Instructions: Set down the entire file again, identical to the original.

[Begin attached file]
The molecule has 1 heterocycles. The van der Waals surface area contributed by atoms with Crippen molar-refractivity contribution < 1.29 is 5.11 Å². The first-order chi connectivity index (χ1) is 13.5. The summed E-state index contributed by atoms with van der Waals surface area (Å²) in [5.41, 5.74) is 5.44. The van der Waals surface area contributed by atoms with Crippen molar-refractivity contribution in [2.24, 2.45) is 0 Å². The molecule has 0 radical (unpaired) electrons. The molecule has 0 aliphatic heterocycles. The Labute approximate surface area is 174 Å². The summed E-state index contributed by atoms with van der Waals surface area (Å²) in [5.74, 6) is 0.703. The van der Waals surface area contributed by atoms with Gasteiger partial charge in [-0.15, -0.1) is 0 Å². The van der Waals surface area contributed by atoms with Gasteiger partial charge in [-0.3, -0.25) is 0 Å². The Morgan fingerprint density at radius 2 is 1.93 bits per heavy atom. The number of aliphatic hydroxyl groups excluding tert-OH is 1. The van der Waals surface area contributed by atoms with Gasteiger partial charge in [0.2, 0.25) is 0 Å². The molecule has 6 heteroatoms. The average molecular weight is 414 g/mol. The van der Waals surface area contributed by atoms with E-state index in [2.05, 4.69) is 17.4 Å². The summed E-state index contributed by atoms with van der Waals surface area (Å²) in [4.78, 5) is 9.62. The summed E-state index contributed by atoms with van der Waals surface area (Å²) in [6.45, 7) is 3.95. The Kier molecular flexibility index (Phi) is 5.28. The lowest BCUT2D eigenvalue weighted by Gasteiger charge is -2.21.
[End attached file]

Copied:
The molecule has 1 heterocycles. The van der Waals surface area contributed by atoms with Crippen molar-refractivity contribution < 1.29 is 5.11 Å². The first-order chi connectivity index (χ1) is 13.5. The summed E-state index contributed by atoms with van der Waals surface area (Å²) in [5.41, 5.74) is 5.44. The van der Waals surface area contributed by atoms with Crippen molar-refractivity contribution in [2.24, 2.45) is 0 Å². The molecule has 0 radical (unpaired) electrons. The molecule has 0 aliphatic heterocycles. The Labute approximate surface area is 174 Å². The summed E-state index contributed by atoms with van der Waals surface area (Å²) in [5.74, 6) is 0.703. The van der Waals surface area contributed by atoms with Gasteiger partial charge in [-0.15, -0.1) is 0 Å². The van der Waals surface area contributed by atoms with Gasteiger partial charge in [-0.3, -0.25) is 0 Å². The Morgan fingerprint density at radius 2 is 1.93 bits per heavy atom. The number of aliphatic hydroxyl groups excluding tert-OH is 1. The van der Waals surface area contributed by atoms with Gasteiger partial charge in [0.2, 0.25) is 0 Å². The molecule has 6 heteroatoms. The average molecular weight is 414 g/mol. The van der Waals surface area contributed by atoms with E-state index in [2.05, 4.69) is 17.4 Å². The summed E-state index contributed by atoms with van der Waals surface area (Å²) in [4.78, 5) is 9.62. The summed E-state index contributed by atoms with van der Waals surface area (Å²) in [6.45, 7) is 3.95. The Kier molecular flexibility index (Phi) is 5.28. The lowest BCUT2D eigenvalue weighted by Gasteiger charge is -2.21.